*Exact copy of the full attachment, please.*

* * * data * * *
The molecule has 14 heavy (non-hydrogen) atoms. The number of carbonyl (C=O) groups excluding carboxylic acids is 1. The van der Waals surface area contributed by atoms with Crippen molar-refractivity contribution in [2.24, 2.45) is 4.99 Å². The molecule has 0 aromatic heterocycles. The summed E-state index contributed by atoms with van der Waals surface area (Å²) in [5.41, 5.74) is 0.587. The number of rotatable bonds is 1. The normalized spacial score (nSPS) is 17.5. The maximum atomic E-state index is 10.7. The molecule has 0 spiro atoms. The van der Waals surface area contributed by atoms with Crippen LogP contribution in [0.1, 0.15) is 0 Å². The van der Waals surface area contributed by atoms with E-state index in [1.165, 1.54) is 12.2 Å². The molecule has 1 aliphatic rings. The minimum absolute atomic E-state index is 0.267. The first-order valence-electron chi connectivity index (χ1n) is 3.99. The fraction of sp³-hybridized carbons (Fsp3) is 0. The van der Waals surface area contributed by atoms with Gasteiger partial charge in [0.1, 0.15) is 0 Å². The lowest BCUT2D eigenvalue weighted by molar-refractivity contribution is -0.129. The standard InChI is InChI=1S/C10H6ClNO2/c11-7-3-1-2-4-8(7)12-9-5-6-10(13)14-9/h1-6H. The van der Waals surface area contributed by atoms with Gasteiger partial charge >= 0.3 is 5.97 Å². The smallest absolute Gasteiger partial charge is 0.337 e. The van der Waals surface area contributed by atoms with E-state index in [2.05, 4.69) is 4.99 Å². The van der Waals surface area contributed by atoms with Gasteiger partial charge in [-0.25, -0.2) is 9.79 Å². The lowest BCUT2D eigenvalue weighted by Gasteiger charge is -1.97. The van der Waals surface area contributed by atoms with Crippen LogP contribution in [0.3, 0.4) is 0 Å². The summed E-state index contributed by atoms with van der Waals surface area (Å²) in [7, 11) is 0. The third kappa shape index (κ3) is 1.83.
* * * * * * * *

The molecule has 14 heavy (non-hydrogen) atoms. The number of carbonyl (C=O) groups excluding carboxylic acids is 1. The van der Waals surface area contributed by atoms with Crippen molar-refractivity contribution in [2.24, 2.45) is 4.99 Å². The molecule has 0 aromatic heterocycles. The summed E-state index contributed by atoms with van der Waals surface area (Å²) in [5.41, 5.74) is 0.587. The number of rotatable bonds is 1. The normalized spacial score (nSPS) is 17.5. The maximum atomic E-state index is 10.7. The molecule has 0 spiro atoms. The van der Waals surface area contributed by atoms with Crippen LogP contribution in [0.1, 0.15) is 0 Å². The van der Waals surface area contributed by atoms with E-state index in [1.165, 1.54) is 12.2 Å². The molecule has 1 aliphatic rings. The minimum absolute atomic E-state index is 0.267. The first-order valence-electron chi connectivity index (χ1n) is 3.99. The fraction of sp³-hybridized carbons (Fsp3) is 0. The van der Waals surface area contributed by atoms with Gasteiger partial charge in [0.1, 0.15) is 0 Å². The lowest BCUT2D eigenvalue weighted by molar-refractivity contribution is -0.129. The standard InChI is InChI=1S/C10H6ClNO2/c11-7-3-1-2-4-8(7)12-9-5-6-10(13)14-9/h1-6H. The van der Waals surface area contributed by atoms with Gasteiger partial charge >= 0.3 is 5.97 Å². The smallest absolute Gasteiger partial charge is 0.337 e. The van der Waals surface area contributed by atoms with E-state index in [2.05, 4.69) is 4.99 Å². The van der Waals surface area contributed by atoms with Gasteiger partial charge in [-0.25, -0.2) is 9.79 Å². The lowest BCUT2D eigenvalue weighted by Gasteiger charge is -1.97. The van der Waals surface area contributed by atoms with Crippen LogP contribution in [0.3, 0.4) is 0 Å². The summed E-state index contributed by atoms with van der Waals surface area (Å²) in [7, 11) is 0. The third kappa shape index (κ3) is 1.83.